Sexual Assault In The U.S. Military
is the focus of a serious contender for Best Documentary Feature at this year's Academy Awards. The Invisible War
is a groundbreaking investigative doc that sheds light on the under-reported epidemic of sexual abuse against female members of the military
, as well as the lack of punitive action in these crimes: of the 8 percent of sexual assault cases that are prosecuted in the military, only 2 percent result in convictions. A female soldier in a combat zone is more likely to be raped by a fellow soldier than killed by enemy fire.
By official estimates
from The Department of Defense, 19,000 violent sexual crimes occurred in the military in 2011 alone
. Sexual assault is grossly under-reported
in the military. In 2011, 3,191 assaults were reported when its likely that somewhere between 19,000 and 22,000 assaults occurred.
The women in the film speak about the physical and mental abuse they underwent while serving in the military - and about the the lawsuit they joined and the verdict in which their experiences were labeled "occupational hazards".
The film is already garnering much attention, especially as front-running Oscar Nominee - and lawmakers are taking notice.
The Invisible War has played an influential role in helping expose this ongoing epidemic. Shortly after seeing the film early last year, Leon Panetta held a press conference where he announced changes to military policy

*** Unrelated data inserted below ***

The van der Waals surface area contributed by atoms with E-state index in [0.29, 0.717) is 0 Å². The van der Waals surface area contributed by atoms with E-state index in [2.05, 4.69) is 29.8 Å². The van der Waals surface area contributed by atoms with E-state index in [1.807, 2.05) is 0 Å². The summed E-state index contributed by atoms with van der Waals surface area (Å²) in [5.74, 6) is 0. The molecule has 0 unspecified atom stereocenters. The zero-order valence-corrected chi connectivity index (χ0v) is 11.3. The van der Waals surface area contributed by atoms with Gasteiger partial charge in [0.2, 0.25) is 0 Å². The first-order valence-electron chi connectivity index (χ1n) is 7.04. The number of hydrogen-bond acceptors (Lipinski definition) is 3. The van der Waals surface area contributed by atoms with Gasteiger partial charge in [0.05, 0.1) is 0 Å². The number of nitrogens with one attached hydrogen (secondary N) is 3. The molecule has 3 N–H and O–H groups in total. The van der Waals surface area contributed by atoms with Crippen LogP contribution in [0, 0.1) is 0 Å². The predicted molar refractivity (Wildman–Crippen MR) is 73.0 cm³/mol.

. The DoD shifted court martial authority to higher levels last year
Then, the General Jeff Sinclair incident
The former deputy commander of the elite 82nd Airborne Division, a decorated veteran of the Persian Gulf, Iraq and Afghanistan, has been charged with forcible sodomy, wrongful sexual conduct and other violations of military law, the Army said.
-from the NYT Article
The Pentagon doesn't like this so much
, and would much rather this all just go away quietly. Sinclair's wife even dropped a letter to the editor at the Washington Post
As the trial continued last month, with all the details surfacing, Sinclair hired MWW
to come up with his personal website
to perform damage control.
Meanwhile, as the epidemic continues
, victims have begun documenting their experiences via I Am One
. It is estimated that over 500,000 women have been victims of sexual abuse in the U.S. military.
Invisible War director Kirby Dick firmly believes the film can create even greater change:
“This is the film that—if it does get an Academy Award—it will motivate Congress, it will motivate the [Defense Department], it will motivate the military to make even more changes. There will be a direct result from this winning the award and the reduction of rape. That will happen.”
Film Trailer (youtube)